Escaping guilt-driven living

Why did I torture myself all those years? Why did I beat myself up so often? Why was I so motivated by guilt and shame?

You know those days when you just can’t get everything on your “to-do list” done (the one in your head that has 37 items)? While making dinner, you think back on your day: meal plan for the week (check), grocery shopping (check), two loads of laundry washed, folded (check – but still need putting away), dog walked and fed, baby fed and changed (numerous times – check), one chapter of bible study read (check – but still need to answer questions).

And then you sigh, kicking yourself that you didn’t get to the other 30 items. You look around the house and see some groceries still sitting on the counter (oops, forgot to put them away when the baby needed a diaper change). Dinner is going to be 15 minutes later than you hoped and you never even had a chance to take a shower today. You must not be a good wife … mother … friend … Christian …

Really?! What a way to live! And yet, I did that for so many years!

Last week, I was thinking back on my early adult years and remembering those nagging thoughts and guilty feelings. Wow! How I’ve changed!

I reached for my bookshelf and pulled down, “12 ‘Christian’ Beliefs That Can Drive You Crazy: Relief From False Assumptions,” by Dr. Henry Cloud & Dr. John Townsend. I turned to that chapter that made a huge impact in my life about 10 years ago. “Assumption #8: “Shoulds” are good.”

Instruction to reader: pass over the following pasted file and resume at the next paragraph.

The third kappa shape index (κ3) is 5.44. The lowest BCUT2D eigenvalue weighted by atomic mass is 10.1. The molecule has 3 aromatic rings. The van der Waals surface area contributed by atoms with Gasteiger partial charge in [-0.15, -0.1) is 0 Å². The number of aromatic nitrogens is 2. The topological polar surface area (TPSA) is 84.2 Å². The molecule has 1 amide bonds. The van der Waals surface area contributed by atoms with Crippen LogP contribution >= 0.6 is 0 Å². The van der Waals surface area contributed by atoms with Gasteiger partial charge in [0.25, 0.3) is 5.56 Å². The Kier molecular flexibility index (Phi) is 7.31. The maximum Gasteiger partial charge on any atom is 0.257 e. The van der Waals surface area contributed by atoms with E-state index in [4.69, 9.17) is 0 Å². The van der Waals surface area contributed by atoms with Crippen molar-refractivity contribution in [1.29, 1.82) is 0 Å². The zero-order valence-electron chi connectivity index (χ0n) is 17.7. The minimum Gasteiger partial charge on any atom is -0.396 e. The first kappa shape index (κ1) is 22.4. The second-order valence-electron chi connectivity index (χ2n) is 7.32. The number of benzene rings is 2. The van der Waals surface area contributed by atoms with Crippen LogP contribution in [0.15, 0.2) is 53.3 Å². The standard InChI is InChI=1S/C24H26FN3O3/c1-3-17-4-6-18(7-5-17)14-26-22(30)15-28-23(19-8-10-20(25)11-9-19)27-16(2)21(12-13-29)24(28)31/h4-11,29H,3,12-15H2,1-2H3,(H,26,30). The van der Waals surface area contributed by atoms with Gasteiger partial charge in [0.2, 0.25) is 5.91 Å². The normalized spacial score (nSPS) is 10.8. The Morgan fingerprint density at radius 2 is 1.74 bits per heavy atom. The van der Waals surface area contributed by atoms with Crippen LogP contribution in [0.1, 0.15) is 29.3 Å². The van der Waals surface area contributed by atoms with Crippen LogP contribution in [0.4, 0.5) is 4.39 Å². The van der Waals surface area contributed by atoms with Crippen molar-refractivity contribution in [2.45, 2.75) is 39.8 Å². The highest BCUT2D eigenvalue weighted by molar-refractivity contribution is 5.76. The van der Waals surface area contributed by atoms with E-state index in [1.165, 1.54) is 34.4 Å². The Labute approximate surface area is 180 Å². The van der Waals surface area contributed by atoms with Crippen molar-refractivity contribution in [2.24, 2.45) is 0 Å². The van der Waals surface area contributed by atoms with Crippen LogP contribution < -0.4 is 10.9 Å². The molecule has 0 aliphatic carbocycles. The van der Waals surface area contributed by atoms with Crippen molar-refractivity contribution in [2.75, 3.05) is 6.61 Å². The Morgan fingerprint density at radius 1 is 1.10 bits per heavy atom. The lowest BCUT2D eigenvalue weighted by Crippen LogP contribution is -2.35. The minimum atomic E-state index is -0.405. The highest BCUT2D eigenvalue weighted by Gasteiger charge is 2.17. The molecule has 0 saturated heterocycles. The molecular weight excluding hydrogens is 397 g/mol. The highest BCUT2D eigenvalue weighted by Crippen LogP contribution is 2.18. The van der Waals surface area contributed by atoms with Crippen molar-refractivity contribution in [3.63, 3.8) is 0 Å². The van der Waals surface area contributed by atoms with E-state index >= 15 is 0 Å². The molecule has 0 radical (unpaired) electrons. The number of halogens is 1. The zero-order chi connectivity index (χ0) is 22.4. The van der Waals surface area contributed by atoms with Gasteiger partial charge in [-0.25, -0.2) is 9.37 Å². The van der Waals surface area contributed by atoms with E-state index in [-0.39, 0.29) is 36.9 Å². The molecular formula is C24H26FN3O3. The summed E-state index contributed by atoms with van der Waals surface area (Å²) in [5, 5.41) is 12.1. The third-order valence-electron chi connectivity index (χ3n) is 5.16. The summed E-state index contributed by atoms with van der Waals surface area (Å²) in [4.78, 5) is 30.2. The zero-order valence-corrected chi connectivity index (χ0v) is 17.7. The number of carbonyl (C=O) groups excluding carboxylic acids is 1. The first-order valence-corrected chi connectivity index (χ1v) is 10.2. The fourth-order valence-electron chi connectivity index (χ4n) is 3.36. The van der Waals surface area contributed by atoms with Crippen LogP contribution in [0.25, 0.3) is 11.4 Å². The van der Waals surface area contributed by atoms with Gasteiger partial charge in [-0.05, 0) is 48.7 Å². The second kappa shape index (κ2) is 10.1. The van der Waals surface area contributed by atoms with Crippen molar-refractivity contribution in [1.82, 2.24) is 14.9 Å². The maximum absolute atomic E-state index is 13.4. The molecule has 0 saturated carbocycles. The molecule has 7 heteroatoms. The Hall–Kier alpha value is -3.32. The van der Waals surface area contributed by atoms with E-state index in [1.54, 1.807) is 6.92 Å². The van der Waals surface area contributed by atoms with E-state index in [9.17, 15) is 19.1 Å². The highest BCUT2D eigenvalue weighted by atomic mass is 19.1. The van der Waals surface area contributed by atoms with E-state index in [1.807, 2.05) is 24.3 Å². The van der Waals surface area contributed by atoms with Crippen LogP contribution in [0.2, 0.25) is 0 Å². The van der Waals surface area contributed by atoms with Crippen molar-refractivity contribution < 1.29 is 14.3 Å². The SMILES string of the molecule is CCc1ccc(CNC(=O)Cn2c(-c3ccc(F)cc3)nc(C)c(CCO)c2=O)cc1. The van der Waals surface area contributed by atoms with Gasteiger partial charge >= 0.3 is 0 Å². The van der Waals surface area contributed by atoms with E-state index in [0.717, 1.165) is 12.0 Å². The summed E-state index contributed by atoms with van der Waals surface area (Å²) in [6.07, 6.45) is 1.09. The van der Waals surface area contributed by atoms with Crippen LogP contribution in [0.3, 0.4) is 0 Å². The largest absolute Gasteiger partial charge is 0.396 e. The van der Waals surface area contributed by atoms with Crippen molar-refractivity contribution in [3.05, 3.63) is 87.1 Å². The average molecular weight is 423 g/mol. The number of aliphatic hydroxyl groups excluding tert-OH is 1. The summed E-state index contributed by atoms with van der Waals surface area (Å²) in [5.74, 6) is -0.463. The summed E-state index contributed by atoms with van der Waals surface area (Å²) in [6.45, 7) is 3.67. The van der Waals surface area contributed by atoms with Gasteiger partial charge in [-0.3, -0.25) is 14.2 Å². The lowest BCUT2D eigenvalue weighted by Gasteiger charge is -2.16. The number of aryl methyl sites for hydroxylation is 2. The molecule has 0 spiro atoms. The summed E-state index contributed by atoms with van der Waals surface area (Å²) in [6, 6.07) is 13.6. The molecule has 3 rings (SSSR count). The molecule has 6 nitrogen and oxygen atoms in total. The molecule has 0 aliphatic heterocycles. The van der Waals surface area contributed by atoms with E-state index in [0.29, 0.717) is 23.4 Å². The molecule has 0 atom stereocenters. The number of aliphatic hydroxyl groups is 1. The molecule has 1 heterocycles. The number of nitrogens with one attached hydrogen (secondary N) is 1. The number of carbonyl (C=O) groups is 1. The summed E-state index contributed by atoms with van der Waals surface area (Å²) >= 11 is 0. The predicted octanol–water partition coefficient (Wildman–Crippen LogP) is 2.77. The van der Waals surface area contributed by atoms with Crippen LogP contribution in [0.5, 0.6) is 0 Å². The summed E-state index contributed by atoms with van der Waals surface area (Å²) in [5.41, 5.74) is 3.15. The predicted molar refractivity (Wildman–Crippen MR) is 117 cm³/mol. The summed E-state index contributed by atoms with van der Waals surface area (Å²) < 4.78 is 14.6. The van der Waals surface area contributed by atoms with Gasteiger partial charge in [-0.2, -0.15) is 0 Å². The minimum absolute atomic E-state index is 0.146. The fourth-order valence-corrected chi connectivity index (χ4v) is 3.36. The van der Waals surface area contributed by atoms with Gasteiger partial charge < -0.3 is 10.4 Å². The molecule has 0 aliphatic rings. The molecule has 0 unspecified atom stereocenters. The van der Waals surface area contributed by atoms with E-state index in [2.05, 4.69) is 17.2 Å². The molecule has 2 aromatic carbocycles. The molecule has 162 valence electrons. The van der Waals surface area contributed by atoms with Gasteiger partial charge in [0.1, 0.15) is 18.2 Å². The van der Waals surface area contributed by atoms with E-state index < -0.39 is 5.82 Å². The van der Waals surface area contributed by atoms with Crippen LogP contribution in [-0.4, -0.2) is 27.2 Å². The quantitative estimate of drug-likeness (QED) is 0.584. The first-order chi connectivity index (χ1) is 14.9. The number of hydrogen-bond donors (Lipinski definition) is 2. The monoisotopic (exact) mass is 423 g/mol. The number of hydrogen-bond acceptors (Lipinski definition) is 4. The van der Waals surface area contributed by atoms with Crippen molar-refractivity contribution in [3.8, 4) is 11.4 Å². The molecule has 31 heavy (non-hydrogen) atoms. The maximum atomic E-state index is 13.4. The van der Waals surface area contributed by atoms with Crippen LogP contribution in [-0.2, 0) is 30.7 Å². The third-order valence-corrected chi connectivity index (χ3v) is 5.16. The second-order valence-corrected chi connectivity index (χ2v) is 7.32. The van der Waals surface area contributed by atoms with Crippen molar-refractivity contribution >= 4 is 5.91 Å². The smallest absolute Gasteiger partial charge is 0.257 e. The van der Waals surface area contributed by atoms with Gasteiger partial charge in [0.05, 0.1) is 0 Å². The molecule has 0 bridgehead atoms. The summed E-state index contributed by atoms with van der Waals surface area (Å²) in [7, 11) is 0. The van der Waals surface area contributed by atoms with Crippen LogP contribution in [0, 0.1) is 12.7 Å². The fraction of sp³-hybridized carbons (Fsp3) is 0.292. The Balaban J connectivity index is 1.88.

The word should expresses obligation, compulsion, duty. It implies that we have no choice; that if we do other than we should, we are bad or condemned … The problem arises when we do things in order to be good, instead of because of the blessings we will gain by doing them. The problem is doing good things from a sense of obligation instead of out of genuine love.

The book goes on to explain how, even as Christians, we can get stuck emotionally “under the law”, and how to move into living in Christ’s freedom.

That was the beginning of my renewed understanding of the “shoulds” in my life.  I realized that I was constantly condemning myself and never quite felt “good enough”. I had many accomplishments – living on my own starting at age 17, gaining employment and putting myself through college, buying cars, graduating summa cum laude, starting my own private music lesson career, and the list goes on. I had a strong work ethic and many friends. Yet I was still secretly unhappy much of the time due to unreal expectations for myself.

Thankfully, I had a breakthrough and God slowly began to change my heart and mind. I learned that being motivated by guilt is based on “wrath at self” (ouch!) due to being under the law of sin. But being motivated by love is based on Godly sorrow and embracing God’s grace and acceptance of me.

How is it that a woman raised in a Christian home can get stuck in such a pointless, painful cycle of self-loathing? Well, we all have imperfect families and imperfect lives.